Mosul’s old city in sight, as Daesh make their final stand

Published March 29th, 2017 - 08:03 GMT
Soldiers from the Rapid Response Division have captured Mosul's train station and its football stadium in recent days, as pressure has grown on the Iraqi military over civilian casualties.
Soldiers from the Rapid Response Division have captured Mosul's train station and its football stadium in recent days, as pressure has grown on the Iraqi military over civilian casualties.

Iraqi government forces have begun to surround Mosul's labyrinthine Old City in anticipation that it is where Daesh fighters based here will make their final stand.

Soldiers from the Rapid Response Division have captured Mosul's train station and its football stadium in recent days, as pressure has grown on the Iraqi military over civilian casualties.

The elite Ministry of Interior unit will continue to advance north, until Mosul's Old City is completely surrounded.

Commanders told The New Arab that a corridor would be left open to allow civilians to flee.

Journalists were, however, denied access to Mosul's al-Jadid neighbourhood, where a coalition airstrike is believed to have killed more then 100 civilians on March 17.

The allegations led to the Iraqi Counter Terrorism Services (ICTS), the elite unit in control of the area, pausing operations while an investigation was carried out. 

A coalition spokesman told reporters any casualties were "the result of fighting an evil enemy in a dense urban environment where Daesh is using civilians as human shields". 

That lull in the attack did not, however, apply to the ERD, which operates independently of coalition air support and with the support of Iraq's Federal Police.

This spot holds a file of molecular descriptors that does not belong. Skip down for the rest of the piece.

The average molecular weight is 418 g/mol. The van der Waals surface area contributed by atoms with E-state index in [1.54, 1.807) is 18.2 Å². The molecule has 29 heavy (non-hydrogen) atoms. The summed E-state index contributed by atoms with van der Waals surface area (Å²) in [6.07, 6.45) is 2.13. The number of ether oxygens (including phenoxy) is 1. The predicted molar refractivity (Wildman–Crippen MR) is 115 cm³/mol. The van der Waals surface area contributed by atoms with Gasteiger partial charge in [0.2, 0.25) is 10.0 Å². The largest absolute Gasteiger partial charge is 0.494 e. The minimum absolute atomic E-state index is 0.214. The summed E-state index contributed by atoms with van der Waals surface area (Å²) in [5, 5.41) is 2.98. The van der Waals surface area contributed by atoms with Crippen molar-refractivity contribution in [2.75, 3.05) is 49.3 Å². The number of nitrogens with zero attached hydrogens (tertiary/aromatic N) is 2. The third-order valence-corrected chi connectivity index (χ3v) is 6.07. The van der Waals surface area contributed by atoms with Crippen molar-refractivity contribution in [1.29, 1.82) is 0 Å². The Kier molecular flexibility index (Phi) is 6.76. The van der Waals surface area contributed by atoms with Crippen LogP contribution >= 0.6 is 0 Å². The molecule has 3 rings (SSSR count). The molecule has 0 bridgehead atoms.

Some ERD commanders, however, are critical of the Federal Police's support.

Major Ahmed, of the ERD's 1st Brigade, said the some Federal Police units tasked with holding ground captured by the ERD overnight have been withdrawing and ceding newly fought territory to Daesh.

"My men are dying for these streets and they [the Federal Police] are just giving it away."

The Rapid Response Division, which numbers around 3,500, has seen its role grow exponentially as fighting has moved into the city's west, and as the ICTS have taken on a more supportive role in the operation.

Though the fall of Daesh in Mosul is a forgone conclusion in the eyes of many, Lieutenant Colonel Abdel Amir al-Mohammedawi warned against too urgent an assault on the old city, where narrow streets, dark alleys and tight corners make it difficult for large armoured vehicles to progress, forcing foot patrols to risk deadly encounters against insurgent fighters in the casbah, much of which is believed to be rigged with improvised explosive devices.

"We favour a slow and careful fight in the old city; we don't want our men to get hurt," Mohammedawi told The New Arab.

"We could take it in a week, if we wanted to, but we would take a lot of casualties and cause much damage to the Old City."

The Old City is the most densely populated part of Mosul.

As many as 400,000 civilians are believed trapped here. At the city's heart is the Grand Mosque of Al-Nuri, where Abu Bakr Al-Baghdadi declared the caliphate in 2014.

Its capture will serve as a huge symbolic defeat for Daesh.


Copyright @ 2021 The New Arab.

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